Making your Content Marketing work harder for you.
Competition on search engines like Google is extremely high. Companies all over the world are constantly battling with each other to rank highly on a Google SERP (Search Engine Results Page). SEO (Search Engine Optimisation) experts would optimise web pages and content based on SEO best practices, as well as include low competition, long-tail keywords with high search volumes to drive traffic to that specific page.
In the past, this was all that was required – or even considered. However, gone are the old days where search engines would take the exact words and phrases entered and serve up the web pages that contained those keywords word for word.
SEO has changed drastically over the last few years, and one of the most dramatic shifts is the move away from keywords to topics. This is due to Google (and the other search engines) having a greater understanding of semantics — or, in other words, a greater understanding of the meaning behind our language.
Having web pages and content that include your keywords is simply not enough anymore and, at the end of the day, if you want to be found on Google, you need to follow Google’s rules.
SEO has evolved – and it is moving from being purely based on keywords (specific words or terms that you want to be ‘found for’) to be based around topic clusters.
What is a topic cluster?
A topic cluster is a marketing model where you have one central ‘pillar’ piece of content or webpage which acts as the central hub for an overarching topic. Then, off this central hub, you build multiple pages that link back to the pillar content.
For example, if you provide accountancy software, you may decide to have a central page around the benefits of accountancy software, and then have various clusters of content around how your product could benefit customers in various industries.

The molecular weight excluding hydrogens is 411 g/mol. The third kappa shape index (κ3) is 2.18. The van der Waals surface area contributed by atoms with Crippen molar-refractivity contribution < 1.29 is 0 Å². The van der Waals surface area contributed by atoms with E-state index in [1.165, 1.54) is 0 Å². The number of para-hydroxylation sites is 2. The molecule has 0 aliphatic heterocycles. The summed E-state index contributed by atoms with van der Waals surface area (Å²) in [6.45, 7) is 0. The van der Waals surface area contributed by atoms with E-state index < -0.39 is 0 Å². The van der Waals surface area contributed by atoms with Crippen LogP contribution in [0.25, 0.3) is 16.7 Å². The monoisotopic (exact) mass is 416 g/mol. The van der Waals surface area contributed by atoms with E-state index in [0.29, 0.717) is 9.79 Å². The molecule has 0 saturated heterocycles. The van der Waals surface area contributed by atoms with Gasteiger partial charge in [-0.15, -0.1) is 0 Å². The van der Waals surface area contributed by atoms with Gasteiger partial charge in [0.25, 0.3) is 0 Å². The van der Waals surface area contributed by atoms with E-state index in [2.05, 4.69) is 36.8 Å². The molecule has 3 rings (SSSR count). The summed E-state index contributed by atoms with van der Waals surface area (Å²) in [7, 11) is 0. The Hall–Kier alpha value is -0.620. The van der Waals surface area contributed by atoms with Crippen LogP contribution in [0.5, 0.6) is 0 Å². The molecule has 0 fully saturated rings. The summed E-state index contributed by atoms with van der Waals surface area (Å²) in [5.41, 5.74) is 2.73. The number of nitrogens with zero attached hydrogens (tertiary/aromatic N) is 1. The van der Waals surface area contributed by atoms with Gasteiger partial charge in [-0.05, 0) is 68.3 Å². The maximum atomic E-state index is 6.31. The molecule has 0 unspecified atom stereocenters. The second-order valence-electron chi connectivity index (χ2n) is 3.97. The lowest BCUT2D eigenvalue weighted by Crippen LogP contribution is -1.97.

Of course, keywords are still important, but industry professionals are now seeing greater success where a single ‘pillar’ page acts as the core for content on an all-encompassing topic and elsewhere on the site, while several related content pages refer back to the pillar page using hyperlinks.
By linking from the main pillar content to the cluster content and then BACK to the pillar content, you’re telling Google that the pillar page is important and holds value, which should help it to rank higher over time – and we all know what that means.
The topic cluster model is an attempt at structuring a website’s pages using an architecture where there are less pages competing for the same term), whilst also ensuring semantic relevance across a broad range of content types.
How do I do it?
First and foremost, in order to create a topic cluster, you need to look at your current content assets and group them into topics, as well as map out which ‘clusters’ should link to which ‘pillars’. Once you’ve identified your pillars, the next step is to use things like buyer personalities and customer pain points to identify the clusters that you’ll surround your pillar with.
You should design a plan detailing how you will build and enhance the number of clusters you create to surround your pillars with, as this will increase the pillar’s authority and importance, which in turn should help Google understand it’s importance and push it higher up in rankings.
Remember that, regardless of how much search engines evolve, their principal purpose is to help the person at the end of the screen – a potential customer or client – to find the content that best answers their question. Therefore, when it comes to the creation of your website and its content – try to think from the very perspective of that website visitor and predict what they would have typed (or said to Siri) to find your website.
It’s clear that topic clusters are here to stay. They help with content strategy organisation, impact your position in search engine results pages, use marketing best practices, and (most importantly) organise a wealth of information for your website visitors. This is an evolution of how smart marketers are responding to search engine updates.